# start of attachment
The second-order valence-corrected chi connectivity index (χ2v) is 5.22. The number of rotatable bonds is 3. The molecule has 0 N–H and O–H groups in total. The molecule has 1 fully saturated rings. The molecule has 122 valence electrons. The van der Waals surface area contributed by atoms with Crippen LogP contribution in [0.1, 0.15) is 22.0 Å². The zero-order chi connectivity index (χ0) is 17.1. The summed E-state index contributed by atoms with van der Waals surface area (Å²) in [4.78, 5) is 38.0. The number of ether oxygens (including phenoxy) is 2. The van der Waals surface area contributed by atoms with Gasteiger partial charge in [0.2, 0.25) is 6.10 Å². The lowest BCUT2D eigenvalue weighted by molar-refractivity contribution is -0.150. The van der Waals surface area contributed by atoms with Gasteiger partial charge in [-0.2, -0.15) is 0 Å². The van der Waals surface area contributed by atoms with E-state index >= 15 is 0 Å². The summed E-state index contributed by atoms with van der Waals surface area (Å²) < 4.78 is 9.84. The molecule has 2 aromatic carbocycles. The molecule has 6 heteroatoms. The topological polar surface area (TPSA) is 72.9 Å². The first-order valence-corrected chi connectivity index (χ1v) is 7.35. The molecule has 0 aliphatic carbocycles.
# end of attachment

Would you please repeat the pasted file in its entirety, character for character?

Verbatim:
The second-order valence-corrected chi connectivity index (χ2v) is 5.22. The number of rotatable bonds is 3. The molecule has 0 N–H and O–H groups in total. The molecule has 1 fully saturated rings. The molecule has 122 valence electrons. The van der Waals surface area contributed by atoms with Crippen LogP contribution in [0.1, 0.15) is 22.0 Å². The zero-order chi connectivity index (χ0) is 17.1. The summed E-state index contributed by atoms with van der Waals surface area (Å²) in [4.78, 5) is 38.0. The number of ether oxygens (including phenoxy) is 2. The van der Waals surface area contributed by atoms with Gasteiger partial charge in [0.2, 0.25) is 6.10 Å². The lowest BCUT2D eigenvalue weighted by molar-refractivity contribution is -0.150. The van der Waals surface area contributed by atoms with Gasteiger partial charge in [-0.2, -0.15) is 0 Å². The van der Waals surface area contributed by atoms with E-state index >= 15 is 0 Å². The summed E-state index contributed by atoms with van der Waals surface area (Å²) < 4.78 is 9.84. The molecule has 2 aromatic carbocycles. The molecule has 6 heteroatoms. The topological polar surface area (TPSA) is 72.9 Å². The first-order valence-corrected chi connectivity index (χ1v) is 7.35. The molecule has 0 aliphatic carbocycles.